25 November 2010
Mdina has been witness to some of the most exciting episodes of Malta’s colourful and rich history. From the earliest settlers who chose the position for strategic reasons to Citta Notabile - The Noble City.
This name came about in medieval times when it was the favoured residence of the Maltese aristocracy and the seat of the “Universita’” or Governing Council, to the Silent City it is known as today. It has seen numerous sieges, an earthquake, when much of the city was rebuilt, leading to the introduction of Baroque design within the cityscape. It became a retreat of the Maltese nobility after the Knights built Valletta and to this day has preserved its medieval aristocratic atmosphere.
Mdina was inhabited and possibly first fortified by the Phoenicians around 700 BCE. The Phoenicians called it Maleth. The region benefits from its strategic location on one of the island's highest points and at maximum distance from the sea. Tradition holds that the Apostle St. Paul resided in the city after his historical shipwreck on the islands. It is believed that by the time of the Arab conquest, in 871 AD, Malta had been Christian for centuries as the Christian tombs and catacombs indicate. The Normans, who conquered the island in 1091 AD, surrounded the city with thick defensive fortifications and widened the moat. Mdina was also separated from its nearest town, Rabat. The different powers that ruled Malta have left a lasting impression on the architecture still visible in Mdina today.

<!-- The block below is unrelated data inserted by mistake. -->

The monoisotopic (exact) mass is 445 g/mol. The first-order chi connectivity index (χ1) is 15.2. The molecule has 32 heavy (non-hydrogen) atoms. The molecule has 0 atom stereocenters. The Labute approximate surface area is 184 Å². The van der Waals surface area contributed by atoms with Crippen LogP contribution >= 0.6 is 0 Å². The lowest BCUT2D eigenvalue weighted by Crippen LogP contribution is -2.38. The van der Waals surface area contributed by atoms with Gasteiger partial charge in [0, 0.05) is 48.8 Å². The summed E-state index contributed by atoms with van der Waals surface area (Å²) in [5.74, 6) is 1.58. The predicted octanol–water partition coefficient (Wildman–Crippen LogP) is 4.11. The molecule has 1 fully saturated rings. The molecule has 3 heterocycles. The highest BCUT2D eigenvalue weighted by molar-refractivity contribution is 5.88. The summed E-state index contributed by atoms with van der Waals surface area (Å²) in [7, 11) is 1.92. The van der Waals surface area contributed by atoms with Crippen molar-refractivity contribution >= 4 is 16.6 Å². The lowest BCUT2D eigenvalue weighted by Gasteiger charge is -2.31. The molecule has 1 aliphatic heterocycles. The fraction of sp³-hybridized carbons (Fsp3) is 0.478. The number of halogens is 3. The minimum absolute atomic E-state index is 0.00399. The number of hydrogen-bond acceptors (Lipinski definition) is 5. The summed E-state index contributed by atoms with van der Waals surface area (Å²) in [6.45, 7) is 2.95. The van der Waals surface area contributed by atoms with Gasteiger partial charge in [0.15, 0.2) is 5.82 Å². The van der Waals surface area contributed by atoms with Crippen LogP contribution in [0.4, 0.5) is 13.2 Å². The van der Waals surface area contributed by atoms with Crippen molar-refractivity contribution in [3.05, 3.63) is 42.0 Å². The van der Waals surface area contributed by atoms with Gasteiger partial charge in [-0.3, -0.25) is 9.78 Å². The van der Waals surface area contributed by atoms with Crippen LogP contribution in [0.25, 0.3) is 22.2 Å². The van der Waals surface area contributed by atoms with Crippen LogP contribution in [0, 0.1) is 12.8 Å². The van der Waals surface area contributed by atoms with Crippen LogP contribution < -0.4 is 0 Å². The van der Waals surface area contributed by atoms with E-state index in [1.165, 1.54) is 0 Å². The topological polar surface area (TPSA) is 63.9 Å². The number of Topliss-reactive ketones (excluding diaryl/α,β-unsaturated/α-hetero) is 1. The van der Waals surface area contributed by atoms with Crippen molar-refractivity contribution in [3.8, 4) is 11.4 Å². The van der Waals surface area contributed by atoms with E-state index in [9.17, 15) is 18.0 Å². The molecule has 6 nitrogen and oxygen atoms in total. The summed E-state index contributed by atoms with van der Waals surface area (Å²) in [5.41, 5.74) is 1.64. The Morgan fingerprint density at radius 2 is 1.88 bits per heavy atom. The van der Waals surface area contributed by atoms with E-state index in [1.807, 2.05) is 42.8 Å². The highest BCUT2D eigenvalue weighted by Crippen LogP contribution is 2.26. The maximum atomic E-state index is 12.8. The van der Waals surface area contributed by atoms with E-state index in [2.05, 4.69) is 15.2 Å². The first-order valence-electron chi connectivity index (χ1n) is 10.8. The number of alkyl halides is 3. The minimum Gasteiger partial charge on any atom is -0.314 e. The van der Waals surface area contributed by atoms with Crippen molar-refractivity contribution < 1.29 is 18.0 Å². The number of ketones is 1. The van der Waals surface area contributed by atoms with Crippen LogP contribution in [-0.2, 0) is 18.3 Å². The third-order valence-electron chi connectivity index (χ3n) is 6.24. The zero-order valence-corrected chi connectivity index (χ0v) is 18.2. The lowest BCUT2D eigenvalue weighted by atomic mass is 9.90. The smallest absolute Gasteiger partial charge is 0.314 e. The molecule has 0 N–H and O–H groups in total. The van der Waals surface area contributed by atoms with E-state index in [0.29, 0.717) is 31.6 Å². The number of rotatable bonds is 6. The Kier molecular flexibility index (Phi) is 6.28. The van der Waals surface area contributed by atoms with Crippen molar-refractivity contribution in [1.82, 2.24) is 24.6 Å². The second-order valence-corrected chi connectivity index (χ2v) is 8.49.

From the Roman period until 1530, Malta was ruled jointly with Sicily, Malta was no more than an auxiliary base, with no particular value other than keeping it out of the hands of a hostile power. The history of the Maltese islands was to change dramatically with the advent of the Order of St. John. Malta was essentially a self contained island with its own form of civilization. With the arrival of the Knights of St John, Malta became integrated into the shipping route of the central Mediterranean and its culture was transformed, bringing about a new way of life and an entirely different civilization. The Knights took Malta through a new golden age making it a key player in the cultural arena of 17th and 18th century Europe. The artistic and cultural lives of the islands were injected with the presence of artists such as Caravaggio, Mattia Preti and Favray (amongst many others) who were commissioned by the Knights to embellish churches and palaces.